1,000 Georgia residents who were caught double-voting in Georgia's primary could face felony charges and jail time.
Georgia Secretary of State Brad Raffensperger said Tuesday that his office would investigate and, if appropriate, bring charges against anyone who voted twice in June.
Residents who were caught double-voting had cast their vote by mail and then in person on the day of the election.
"A double voter knows exactly what they’re doing, diluting the votes of each and every voter that follows the law," Raffensperger told reporters on Tuesday. "Those that make the choice to game the system are breaking the law. And as secretary of state, I will not tolerate it."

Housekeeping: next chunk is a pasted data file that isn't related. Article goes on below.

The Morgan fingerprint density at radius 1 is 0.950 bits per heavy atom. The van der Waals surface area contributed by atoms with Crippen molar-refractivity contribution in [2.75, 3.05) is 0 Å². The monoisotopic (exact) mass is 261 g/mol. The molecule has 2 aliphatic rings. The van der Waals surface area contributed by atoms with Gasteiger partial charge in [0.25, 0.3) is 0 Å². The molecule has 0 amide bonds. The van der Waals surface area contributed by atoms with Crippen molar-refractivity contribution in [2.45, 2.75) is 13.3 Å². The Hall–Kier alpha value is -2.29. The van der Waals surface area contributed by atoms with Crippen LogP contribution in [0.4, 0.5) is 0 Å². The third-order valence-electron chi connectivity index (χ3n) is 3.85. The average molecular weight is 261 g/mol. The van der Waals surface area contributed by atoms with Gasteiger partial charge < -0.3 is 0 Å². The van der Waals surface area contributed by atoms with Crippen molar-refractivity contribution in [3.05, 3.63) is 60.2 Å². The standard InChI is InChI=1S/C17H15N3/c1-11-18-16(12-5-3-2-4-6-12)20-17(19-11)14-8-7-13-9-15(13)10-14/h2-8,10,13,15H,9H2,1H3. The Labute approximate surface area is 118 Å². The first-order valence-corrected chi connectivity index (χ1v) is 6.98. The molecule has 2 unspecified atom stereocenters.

Raffensperger, a Republican, said there weren't enough double-votes to change the outcome of the primary elections.
President Trump and other Republicans warned of the potential for voter fraud with mail-in ballots. But Scott Hogan, executive director of the Democratic Party of Georgia, dismissed any suggestion of voter fraud.
Hogan said voter fraud is rare and he accused Raffensperger of wasting the taxpayer's time investigating double-voters.
"It is clear that rather than do his job of promoting the safety and security of our voting process, the secretary of state is instead pushing the GOP’s voting conspiracy theories and disinformation," Hogan said.